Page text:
Anne-Marie Cockburn’s daughter Martha Fernback died four years ago this week of an MDMA overdose. Now she is building on her work on restorative justice and forgiveness by piloting a new project that will teach teenagers to make good decisions.
Martha Fernback was a 15-year-old pupil at Cherwell School. She died on 20th July 2013 in Oxford’s Hinksey Park after swallowing half a gram of ecstasy powder or MDMA. Unknown to Martha and her friends, the powder was 91% pure, and Martha died of a cardiac arrest. Her mother Anne-Marie has spent the past four years campaigning for drug reform, believing that if the substance had been legalised and regulated, Martha would still be alive.
After Martha’s death Anne-Marie set up a named fund with Oxfordshire Community Foundation in her memory. The money donated by friends and family is supporting a number of projects around restorative justice, forgiveness and education. Now Anne-Marie is working with OCF to pilot a new project, consisting of workshops in schools for vulnerable teenagers that will equip them to make better decisions in any area of their life.
The project will build on the skills and tools Anne-Marie has developed whilst working with The Forgiveness Project – a charity that uses the real stories of victims and perpetrators of crime to explore concepts of forgiveness, and to encourage people to consider alternatives to resentment, retaliation and revenge. As well as working with prisoners on this project, Anne-Marie has worked through the charity to contact and forgive the man who sold the lethally strong MDMA powder to her daughter.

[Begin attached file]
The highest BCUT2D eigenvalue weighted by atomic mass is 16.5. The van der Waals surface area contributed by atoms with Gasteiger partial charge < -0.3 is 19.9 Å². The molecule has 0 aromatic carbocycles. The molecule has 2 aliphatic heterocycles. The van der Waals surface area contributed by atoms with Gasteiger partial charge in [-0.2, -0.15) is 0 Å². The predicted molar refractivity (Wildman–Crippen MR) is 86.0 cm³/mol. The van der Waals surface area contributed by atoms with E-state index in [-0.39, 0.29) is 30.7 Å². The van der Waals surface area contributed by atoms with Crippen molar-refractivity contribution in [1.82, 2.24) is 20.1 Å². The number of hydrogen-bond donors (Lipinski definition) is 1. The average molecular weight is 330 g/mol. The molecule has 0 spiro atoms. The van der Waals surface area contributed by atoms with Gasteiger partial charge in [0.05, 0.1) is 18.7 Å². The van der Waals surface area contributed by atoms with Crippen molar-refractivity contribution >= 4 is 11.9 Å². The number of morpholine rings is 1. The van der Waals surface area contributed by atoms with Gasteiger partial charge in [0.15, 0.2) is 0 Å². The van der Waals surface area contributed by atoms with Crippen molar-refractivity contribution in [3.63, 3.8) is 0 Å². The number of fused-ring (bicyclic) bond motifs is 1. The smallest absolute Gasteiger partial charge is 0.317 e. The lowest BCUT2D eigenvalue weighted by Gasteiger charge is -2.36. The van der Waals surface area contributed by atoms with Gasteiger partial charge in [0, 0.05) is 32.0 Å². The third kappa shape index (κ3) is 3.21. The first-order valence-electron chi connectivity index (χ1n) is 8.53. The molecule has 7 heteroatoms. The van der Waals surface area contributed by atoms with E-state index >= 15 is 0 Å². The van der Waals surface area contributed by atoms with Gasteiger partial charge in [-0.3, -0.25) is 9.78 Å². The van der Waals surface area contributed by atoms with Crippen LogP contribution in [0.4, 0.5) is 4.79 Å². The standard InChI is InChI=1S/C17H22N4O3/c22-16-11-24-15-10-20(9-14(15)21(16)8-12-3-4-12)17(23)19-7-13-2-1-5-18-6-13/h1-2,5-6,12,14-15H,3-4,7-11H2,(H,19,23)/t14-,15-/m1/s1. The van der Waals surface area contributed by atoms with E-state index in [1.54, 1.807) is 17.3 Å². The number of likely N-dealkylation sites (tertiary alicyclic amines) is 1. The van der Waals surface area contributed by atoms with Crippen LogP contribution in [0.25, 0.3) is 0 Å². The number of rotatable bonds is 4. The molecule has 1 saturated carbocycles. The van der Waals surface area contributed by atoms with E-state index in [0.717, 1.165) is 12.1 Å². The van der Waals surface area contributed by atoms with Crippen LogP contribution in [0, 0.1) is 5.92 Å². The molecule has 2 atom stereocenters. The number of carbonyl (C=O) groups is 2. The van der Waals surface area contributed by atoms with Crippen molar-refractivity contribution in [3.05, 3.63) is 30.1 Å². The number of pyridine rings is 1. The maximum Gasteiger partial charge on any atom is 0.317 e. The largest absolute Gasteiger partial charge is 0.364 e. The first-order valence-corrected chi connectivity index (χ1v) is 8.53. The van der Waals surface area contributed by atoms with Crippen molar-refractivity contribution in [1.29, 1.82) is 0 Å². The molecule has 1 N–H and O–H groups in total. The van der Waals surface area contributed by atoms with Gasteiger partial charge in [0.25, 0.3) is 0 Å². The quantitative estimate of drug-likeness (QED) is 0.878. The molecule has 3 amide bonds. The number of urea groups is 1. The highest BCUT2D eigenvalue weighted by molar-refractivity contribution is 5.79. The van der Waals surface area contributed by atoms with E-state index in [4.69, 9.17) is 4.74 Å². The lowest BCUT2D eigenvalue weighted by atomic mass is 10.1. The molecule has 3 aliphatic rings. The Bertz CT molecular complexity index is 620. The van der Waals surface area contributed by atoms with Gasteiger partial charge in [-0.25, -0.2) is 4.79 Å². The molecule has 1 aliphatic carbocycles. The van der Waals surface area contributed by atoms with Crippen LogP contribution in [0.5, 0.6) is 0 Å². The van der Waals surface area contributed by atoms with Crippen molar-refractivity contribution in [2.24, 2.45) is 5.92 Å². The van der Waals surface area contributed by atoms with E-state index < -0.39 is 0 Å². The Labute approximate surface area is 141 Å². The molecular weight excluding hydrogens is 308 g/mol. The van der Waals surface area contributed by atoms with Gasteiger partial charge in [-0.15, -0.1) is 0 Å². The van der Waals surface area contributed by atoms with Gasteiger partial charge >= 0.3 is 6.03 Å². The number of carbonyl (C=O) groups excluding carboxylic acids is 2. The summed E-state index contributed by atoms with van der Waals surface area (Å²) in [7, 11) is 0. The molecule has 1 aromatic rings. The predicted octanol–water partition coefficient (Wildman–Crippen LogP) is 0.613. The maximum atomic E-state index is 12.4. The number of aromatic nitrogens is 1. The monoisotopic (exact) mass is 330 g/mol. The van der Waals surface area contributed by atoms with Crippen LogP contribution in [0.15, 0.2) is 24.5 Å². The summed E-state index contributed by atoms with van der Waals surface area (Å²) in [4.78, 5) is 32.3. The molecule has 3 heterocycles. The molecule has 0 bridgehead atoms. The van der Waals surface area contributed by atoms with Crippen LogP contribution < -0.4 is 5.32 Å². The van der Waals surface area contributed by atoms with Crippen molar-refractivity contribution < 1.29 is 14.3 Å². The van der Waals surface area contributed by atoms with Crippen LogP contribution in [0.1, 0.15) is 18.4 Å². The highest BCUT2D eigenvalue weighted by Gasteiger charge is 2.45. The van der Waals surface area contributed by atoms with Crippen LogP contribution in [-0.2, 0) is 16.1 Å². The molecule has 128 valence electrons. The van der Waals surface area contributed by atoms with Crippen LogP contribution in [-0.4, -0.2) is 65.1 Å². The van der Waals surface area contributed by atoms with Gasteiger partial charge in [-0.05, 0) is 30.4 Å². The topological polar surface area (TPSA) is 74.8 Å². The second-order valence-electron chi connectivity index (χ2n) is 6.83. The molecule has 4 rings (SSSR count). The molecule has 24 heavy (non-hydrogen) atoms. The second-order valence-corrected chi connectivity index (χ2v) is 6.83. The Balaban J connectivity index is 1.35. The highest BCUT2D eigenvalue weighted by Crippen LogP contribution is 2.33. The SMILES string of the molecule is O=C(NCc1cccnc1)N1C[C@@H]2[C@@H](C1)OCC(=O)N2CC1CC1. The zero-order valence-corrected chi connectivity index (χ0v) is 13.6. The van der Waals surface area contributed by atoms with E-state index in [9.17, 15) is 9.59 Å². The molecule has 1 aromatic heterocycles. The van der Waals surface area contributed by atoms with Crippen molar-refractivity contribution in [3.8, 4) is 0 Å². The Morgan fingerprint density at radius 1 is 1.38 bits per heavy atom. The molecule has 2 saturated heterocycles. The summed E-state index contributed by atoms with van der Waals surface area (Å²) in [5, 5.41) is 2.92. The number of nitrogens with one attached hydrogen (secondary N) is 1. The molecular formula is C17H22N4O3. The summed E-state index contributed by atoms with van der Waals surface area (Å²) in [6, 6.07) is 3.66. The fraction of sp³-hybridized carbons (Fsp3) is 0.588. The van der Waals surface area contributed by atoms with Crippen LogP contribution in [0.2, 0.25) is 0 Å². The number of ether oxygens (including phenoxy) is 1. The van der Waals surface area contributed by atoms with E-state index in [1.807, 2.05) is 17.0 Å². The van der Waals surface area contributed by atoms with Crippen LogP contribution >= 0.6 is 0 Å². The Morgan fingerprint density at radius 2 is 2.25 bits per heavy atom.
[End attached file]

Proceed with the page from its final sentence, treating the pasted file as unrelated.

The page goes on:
The project will use art, film or music to engage students, as well as telling the real stories of Martha and young ex-offenders who will join the workshops. Anne-Marie says: “We will be going into an Oxford school and working with a small group of teenagers, using very simple tools for life. It’s all about dialogue – creating a space where young people can talk. From that we can decide on a blueprint for an ongoing project that could be developed for all schools.
“It’s now the fourth anniversary of Martha’s death, and it’s just amazing to have reached this point. It all seems very neat and tidy now and incredibly relevant to what’s needed – and it’s something that means an awful lot to me.”
Watch a video of Anne-Marie talking about her project here: